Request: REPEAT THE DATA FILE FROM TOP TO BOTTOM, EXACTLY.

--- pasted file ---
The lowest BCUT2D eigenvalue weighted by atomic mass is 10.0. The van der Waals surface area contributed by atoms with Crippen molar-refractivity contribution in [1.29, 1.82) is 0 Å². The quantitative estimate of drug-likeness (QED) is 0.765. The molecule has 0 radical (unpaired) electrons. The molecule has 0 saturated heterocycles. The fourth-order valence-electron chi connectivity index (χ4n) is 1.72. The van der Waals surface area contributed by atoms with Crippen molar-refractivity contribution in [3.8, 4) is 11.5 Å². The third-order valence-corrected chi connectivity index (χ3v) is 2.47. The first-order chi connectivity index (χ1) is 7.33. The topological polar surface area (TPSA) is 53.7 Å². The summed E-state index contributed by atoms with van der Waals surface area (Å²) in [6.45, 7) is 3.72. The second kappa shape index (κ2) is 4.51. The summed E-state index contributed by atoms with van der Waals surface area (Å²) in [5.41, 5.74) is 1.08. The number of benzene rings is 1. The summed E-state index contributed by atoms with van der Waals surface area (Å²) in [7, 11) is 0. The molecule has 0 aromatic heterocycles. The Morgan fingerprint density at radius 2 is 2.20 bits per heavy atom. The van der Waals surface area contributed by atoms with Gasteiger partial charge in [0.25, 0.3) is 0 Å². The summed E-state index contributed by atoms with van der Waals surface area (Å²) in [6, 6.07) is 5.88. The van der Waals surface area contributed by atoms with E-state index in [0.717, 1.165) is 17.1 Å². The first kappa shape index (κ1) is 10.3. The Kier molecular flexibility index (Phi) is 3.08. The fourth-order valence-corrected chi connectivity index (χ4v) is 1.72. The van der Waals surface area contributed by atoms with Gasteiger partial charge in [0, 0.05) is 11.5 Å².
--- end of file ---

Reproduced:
The lowest BCUT2D eigenvalue weighted by atomic mass is 10.0. The van der Waals surface area contributed by atoms with Crippen molar-refractivity contribution in [1.29, 1.82) is 0 Å². The quantitative estimate of drug-likeness (QED) is 0.765. The molecule has 0 radical (unpaired) electrons. The molecule has 0 saturated heterocycles. The fourth-order valence-electron chi connectivity index (χ4n) is 1.72. The van der Waals surface area contributed by atoms with Crippen molar-refractivity contribution in [3.8, 4) is 11.5 Å². The third-order valence-corrected chi connectivity index (χ3v) is 2.47. The first-order chi connectivity index (χ1) is 7.33. The topological polar surface area (TPSA) is 53.7 Å². The summed E-state index contributed by atoms with van der Waals surface area (Å²) in [6.45, 7) is 3.72. The second kappa shape index (κ2) is 4.51. The summed E-state index contributed by atoms with van der Waals surface area (Å²) in [5.41, 5.74) is 1.08. The number of benzene rings is 1. The summed E-state index contributed by atoms with van der Waals surface area (Å²) in [7, 11) is 0. The molecule has 0 aromatic heterocycles. The Morgan fingerprint density at radius 2 is 2.20 bits per heavy atom. The van der Waals surface area contributed by atoms with Gasteiger partial charge in [0.25, 0.3) is 0 Å². The summed E-state index contributed by atoms with van der Waals surface area (Å²) in [6, 6.07) is 5.88. The van der Waals surface area contributed by atoms with E-state index in [0.717, 1.165) is 17.1 Å². The first kappa shape index (κ1) is 10.3. The Kier molecular flexibility index (Phi) is 3.08. The fourth-order valence-corrected chi connectivity index (χ4v) is 1.72. The van der Waals surface area contributed by atoms with Gasteiger partial charge in [0, 0.05) is 11.5 Å².